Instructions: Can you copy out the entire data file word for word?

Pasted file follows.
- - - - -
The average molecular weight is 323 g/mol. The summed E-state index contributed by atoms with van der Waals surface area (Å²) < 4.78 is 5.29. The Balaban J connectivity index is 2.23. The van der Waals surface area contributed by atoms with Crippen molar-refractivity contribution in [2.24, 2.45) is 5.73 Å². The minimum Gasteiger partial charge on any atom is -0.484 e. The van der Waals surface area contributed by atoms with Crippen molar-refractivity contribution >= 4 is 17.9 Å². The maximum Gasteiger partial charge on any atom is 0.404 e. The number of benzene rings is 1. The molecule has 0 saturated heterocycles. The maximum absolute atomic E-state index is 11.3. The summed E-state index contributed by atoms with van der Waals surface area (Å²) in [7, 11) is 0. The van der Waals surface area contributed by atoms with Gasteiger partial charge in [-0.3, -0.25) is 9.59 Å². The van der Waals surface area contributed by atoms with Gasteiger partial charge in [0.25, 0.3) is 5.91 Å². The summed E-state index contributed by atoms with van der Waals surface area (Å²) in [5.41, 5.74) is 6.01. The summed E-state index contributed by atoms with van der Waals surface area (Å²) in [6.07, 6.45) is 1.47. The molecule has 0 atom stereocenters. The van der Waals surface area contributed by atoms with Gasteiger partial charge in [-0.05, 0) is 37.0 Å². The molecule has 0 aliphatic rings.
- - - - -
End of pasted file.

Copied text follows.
The average molecular weight is 323 g/mol. The summed E-state index contributed by atoms with van der Waals surface area (Å²) < 4.78 is 5.29. The Balaban J connectivity index is 2.23. The van der Waals surface area contributed by atoms with Crippen molar-refractivity contribution in [2.24, 2.45) is 5.73 Å². The minimum Gasteiger partial charge on any atom is -0.484 e. The van der Waals surface area contributed by atoms with Crippen molar-refractivity contribution >= 4 is 17.9 Å². The maximum Gasteiger partial charge on any atom is 0.404 e. The number of benzene rings is 1. The molecule has 0 saturated heterocycles. The maximum absolute atomic E-state index is 11.3. The summed E-state index contributed by atoms with van der Waals surface area (Å²) in [7, 11) is 0. The van der Waals surface area contributed by atoms with Gasteiger partial charge in [-0.3, -0.25) is 9.59 Å². The van der Waals surface area contributed by atoms with Gasteiger partial charge in [0.25, 0.3) is 5.91 Å². The summed E-state index contributed by atoms with van der Waals surface area (Å²) in [5.41, 5.74) is 6.01. The summed E-state index contributed by atoms with van der Waals surface area (Å²) in [6.07, 6.45) is 1.47. The molecule has 0 atom stereocenters. The van der Waals surface area contributed by atoms with Gasteiger partial charge in [-0.05, 0) is 37.0 Å². The molecule has 0 aliphatic rings.